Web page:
I wish I could say that I’ve been to the picturesque region in the eastern part of France, situated along the Rhine bordering Germany and Switzerland, and that I’ve enjoyed choucroute garnie and flammekueche in a storybook cottage restaurant, washed down with a few pints of local Alsatian beer. But I can’t. My only real exposure to anything from Alsace has been from travel and food magazines, most recently from an article in Saveur about the beloved Alsatian dish, choucroute garnie (ok, I lied… I have had flammekueche before, but here in LA). When I heard Marché Moderne in Orange County was offering choucroute garnie as part of a seasonal tasting menu, I had to check it out.
This porcine-heavy dish, with obvious Germanic influences, consists typically of sauerkraut, potatoes, and various cuts and preparations of pork (bacon, sausages, smoked meat). Chef Florent Marneau has taken it one step further and has added a modern yet throwback twist to the classic: a head-to-toe rendition of choucroute garnie. In our offal-crazed, whole-animal-fascinated times, Marneau’s version is a cornucopia of all things porky: braised cheeks, confit of short ribs & belly, crispy pig’s ear, jambonneau tranché, ham-hocks au court bouillon, saucisse de Strasbourg fraiche, saucisse fumé, crispy pig’s feet, all beautifully arranged on top of pressure-cooked sauerkraut, German butterball potatoes, and moutarde de Dijon.
The Choucroute Moderne & “The pig head to toe” as it’s called, is offered with a selection of Alsatian wines and beers. I, along with the others that ordered the dish, chose the beer flight: six shot-sized samplers of brews from Belgium, France, and Germany. A flight of wines is also available. Don’t be fooled by the pretty, linear presentation of the dish, along with the requisite frou-frou plate skid (of moutarde de Dijon). This baby is an overload of pork. Every texture, flavor, and incarnation is covered here, from crispy to chewy-gelatinous to fall-off-the-bone-melt-in-your-mouth, lean to silky,fatty, and buttery. I loved the experience of each preparation, and going from one to the next and comparing the flavors. Though I assume the wine-braised sauerkraut in this Alsatian dish is typically lighter in flavor and acidity than its Germanic counterpart, Marneau’s is lighter than I would have liked; I somewhat longed for that familiar pungent zing (more like the excellent pickles we snacked on before the main course), almost a necessity in this case to cut the richness of the meats. A few more potatoes (at least more than one meager ball) would have also helped balance the dish better.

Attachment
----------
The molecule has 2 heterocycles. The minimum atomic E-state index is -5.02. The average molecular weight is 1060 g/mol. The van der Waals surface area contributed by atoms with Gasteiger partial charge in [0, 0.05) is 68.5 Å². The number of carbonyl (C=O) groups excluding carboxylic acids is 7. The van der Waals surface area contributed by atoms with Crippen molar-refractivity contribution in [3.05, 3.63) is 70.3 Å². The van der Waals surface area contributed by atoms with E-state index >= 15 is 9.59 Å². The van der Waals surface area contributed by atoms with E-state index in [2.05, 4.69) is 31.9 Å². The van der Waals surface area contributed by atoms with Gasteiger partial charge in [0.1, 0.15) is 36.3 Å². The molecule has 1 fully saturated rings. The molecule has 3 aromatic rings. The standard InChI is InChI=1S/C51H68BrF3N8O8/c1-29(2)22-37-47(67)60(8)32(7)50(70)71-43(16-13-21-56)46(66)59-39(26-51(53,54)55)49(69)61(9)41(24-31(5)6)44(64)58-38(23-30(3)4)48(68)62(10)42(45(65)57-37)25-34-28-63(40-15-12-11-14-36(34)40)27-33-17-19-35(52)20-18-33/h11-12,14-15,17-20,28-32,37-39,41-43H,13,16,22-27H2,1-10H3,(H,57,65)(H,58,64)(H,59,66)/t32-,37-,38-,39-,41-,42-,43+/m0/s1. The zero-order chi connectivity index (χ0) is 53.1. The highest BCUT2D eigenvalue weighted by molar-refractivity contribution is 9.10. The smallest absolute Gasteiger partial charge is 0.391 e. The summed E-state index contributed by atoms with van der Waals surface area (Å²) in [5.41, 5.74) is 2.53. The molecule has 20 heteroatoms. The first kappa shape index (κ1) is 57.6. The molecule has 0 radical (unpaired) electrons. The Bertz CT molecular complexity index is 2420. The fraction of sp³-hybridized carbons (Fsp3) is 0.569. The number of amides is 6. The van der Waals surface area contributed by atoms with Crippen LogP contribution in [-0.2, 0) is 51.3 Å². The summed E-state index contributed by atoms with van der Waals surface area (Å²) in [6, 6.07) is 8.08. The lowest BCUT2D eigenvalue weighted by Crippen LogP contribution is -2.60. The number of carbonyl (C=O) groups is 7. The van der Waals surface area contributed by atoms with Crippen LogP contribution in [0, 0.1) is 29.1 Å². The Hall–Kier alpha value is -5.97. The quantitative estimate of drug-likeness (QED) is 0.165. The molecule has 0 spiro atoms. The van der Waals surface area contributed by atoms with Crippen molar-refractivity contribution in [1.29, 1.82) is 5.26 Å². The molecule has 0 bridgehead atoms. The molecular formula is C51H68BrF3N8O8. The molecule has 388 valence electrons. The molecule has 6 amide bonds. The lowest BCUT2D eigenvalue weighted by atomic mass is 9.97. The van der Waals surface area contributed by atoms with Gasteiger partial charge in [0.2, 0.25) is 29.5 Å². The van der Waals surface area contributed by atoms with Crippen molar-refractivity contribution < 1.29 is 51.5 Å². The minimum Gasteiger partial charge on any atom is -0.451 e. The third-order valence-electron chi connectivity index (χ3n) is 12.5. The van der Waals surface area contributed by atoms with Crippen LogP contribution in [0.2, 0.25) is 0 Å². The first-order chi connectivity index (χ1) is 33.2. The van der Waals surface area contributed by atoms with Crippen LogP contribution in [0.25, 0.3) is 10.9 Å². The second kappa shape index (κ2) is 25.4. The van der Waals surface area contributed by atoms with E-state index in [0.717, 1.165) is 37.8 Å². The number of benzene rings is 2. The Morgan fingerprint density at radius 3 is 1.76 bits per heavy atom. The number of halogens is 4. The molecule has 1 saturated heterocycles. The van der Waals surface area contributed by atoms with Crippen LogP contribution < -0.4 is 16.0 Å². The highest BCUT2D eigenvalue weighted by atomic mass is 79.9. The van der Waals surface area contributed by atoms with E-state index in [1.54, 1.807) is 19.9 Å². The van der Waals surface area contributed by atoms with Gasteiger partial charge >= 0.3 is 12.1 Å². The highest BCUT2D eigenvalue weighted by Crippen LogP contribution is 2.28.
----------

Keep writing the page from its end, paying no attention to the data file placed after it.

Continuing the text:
Not everyone in the party was game for pork. Another popular choice was the lamb ribeye, couscous, and merguez sausage with cilantro chermoula, medjool dates, fresh garbanzo beans, mint emulsion, almond, meyer lemon confit, and zucchini. The lamb was succulent and tender, and the heady aroma of mint, citrus, and dried fruit evoked images of exotic Moroccan streets.
To round off the tasting was a wonderful dessert of apple tarte a l’Alsacienne, vanilla scented crème fraîche custard, and Chimay beer gelato. The tarte was delightfully sweet, crisp, and buttery, and the ‘beer float’ of gelato and Chimay was genius… I wanted a whole A&W sized mug to myself. If you want a little taste of Alsace, you can find it here (without a flight to France). Just be sure to head down before the end of the month (the two course menu is offered till November 30th).